The problem is that somewhere in the execution things never quite add up to more than the sum of their constituent parts. For one, making Miles O'Brien and Jadzia Dax the first victims and then shunting Colm Meaney and Terry Farrell off-camera to go lie in a bed for the majority of the episode strikes me as somewhat of a mismanagement of your cast, even if Avery Brooks, Sidding el Fadil, Nana Visitor and René Auberjonois all give commanding performances and carry the episode fine. “Babel” also marks the beginning of a brief but annoying trend in this show for what I call “Odo and Quark Save the Day” stories. It's just as obnoxious as the old “Wesley Saves the Day” stories from Star Trek: The Next Generation, but with the added whiff off rubbing it in the faces of the allegedly detached Starfleet tightasses, most likely courtesy Ira Steven Behr. If you must watch one of these, “Babel” is not one I would recommend: There's another episode coming up later in the season that ends with this plot device that at least has more to offer.

There is also the minor issue that “Babel” was pitched to Star Trek: The Next Generation and languished around in production limbo for years until someone decided to give it a try on Star Trek: Deep Space Nine. And the fact that both Star Trek: The Next Generation and the Original Series did tepid pandemic stories early on in their first seasons. It's demonstrably a better fit here, yes, but only marginally more effective.

There's a lot of good individual scenes, though. The bits in the teaser before Miles is infected where he's being run all over the station to fix things are endearing, although they do border on the cartoonish (and why can't Jadzia fix her own lab?). Quark and Odo obviously steal the show, especially in the last few acts, but there's a bunch of other little moments where different characters interact with each other: Kira and O'Brien are already cute together, and that bit of ad-libbed physical acting between Avery Brooks and Cirroc Lofton is wonderful to watch. Kira's eleventh-hour gambit with Surmak Ren is marvelous and Nana Visitor plays it to a T. And even though she gets criminally little to do in this episode, Terry Farrell makes the best use of what few moments of screentime she gets-She plays Dax every bit as competent technically as Chief O'Brien even when the script doesn't seem to want her to be, and she has Jadzia light up whenever Commander Sisko comes to the improvised ward. And it's easy to miss because it's only ever in the background, but she's also very tender and caring with Jake too. Jadzia doesn't need language to express herself.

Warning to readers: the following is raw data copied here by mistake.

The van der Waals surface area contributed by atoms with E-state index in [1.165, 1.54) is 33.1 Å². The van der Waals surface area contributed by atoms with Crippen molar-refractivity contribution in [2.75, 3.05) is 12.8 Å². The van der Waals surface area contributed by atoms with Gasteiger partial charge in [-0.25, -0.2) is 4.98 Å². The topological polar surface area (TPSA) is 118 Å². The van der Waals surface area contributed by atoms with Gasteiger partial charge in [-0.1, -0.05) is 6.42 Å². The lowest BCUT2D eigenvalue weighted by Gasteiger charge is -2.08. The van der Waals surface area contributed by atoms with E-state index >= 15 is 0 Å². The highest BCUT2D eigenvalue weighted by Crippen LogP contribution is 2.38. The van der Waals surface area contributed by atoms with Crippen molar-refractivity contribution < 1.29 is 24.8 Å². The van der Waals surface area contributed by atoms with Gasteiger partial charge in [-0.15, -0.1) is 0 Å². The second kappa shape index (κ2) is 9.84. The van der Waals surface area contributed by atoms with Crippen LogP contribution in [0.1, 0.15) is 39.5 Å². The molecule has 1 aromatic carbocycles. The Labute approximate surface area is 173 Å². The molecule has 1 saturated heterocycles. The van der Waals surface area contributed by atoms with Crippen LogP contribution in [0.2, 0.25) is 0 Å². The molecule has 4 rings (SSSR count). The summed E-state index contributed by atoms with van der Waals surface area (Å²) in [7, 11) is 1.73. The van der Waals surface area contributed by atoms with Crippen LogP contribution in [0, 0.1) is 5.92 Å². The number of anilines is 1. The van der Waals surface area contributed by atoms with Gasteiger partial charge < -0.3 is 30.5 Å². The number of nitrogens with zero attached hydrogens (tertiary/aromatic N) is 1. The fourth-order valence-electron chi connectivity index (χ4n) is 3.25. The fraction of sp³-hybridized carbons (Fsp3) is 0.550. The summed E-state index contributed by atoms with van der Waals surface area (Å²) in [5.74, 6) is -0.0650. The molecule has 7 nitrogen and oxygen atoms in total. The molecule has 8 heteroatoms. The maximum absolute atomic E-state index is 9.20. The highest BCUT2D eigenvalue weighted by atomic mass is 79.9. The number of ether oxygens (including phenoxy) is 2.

Really the best I can come up with to say about “Babel” is that it's a functional and competent episode of Star Trek. And let's not forget that back in these days, that's perfectly fine: You tune into a show for an hour a week because it's on and so long as it's reasonably entertaining it can be called a success. I daresay this is a far better position to be in where we can call something like this mediocre instead of “Allegiance” or “The Loss”. Not every episode needs to be an event. This does mean, however, that not every episode is going to be one that resonates strongly enough to warrant being revisited years after the fact. “Babel” didn't offend me or make me angry, but I don't think I ever need to watch it again.